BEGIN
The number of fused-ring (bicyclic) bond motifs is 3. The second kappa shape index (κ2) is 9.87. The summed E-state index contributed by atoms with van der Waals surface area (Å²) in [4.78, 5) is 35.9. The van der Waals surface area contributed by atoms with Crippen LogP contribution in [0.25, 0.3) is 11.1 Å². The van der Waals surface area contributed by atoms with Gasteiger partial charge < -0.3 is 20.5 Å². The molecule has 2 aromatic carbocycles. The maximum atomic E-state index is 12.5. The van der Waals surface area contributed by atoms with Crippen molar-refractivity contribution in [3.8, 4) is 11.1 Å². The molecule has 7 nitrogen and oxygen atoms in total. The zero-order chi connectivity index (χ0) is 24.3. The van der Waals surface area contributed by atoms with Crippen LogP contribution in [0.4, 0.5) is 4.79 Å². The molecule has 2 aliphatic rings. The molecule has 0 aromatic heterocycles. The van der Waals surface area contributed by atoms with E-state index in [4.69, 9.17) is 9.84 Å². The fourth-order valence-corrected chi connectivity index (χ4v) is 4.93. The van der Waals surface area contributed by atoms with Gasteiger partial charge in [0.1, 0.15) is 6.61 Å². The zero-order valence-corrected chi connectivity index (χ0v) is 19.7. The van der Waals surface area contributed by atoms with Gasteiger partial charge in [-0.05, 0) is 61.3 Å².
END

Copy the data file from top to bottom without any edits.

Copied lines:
The number of fused-ring (bicyclic) bond motifs is 3. The second kappa shape index (κ2) is 9.87. The summed E-state index contributed by atoms with van der Waals surface area (Å²) in [4.78, 5) is 35.9. The van der Waals surface area contributed by atoms with Crippen LogP contribution in [0.25, 0.3) is 11.1 Å². The van der Waals surface area contributed by atoms with Gasteiger partial charge < -0.3 is 20.5 Å². The molecule has 2 aromatic carbocycles. The maximum atomic E-state index is 12.5. The van der Waals surface area contributed by atoms with Crippen molar-refractivity contribution in [3.8, 4) is 11.1 Å². The molecule has 7 nitrogen and oxygen atoms in total. The zero-order chi connectivity index (χ0) is 24.3. The van der Waals surface area contributed by atoms with Crippen LogP contribution in [0.4, 0.5) is 4.79 Å². The molecule has 2 aliphatic rings. The molecule has 0 aromatic heterocycles. The van der Waals surface area contributed by atoms with E-state index in [4.69, 9.17) is 9.84 Å². The fourth-order valence-corrected chi connectivity index (χ4v) is 4.93. The van der Waals surface area contributed by atoms with Gasteiger partial charge in [0.1, 0.15) is 6.61 Å². The zero-order valence-corrected chi connectivity index (χ0v) is 19.7. The van der Waals surface area contributed by atoms with Gasteiger partial charge in [-0.05, 0) is 61.3 Å².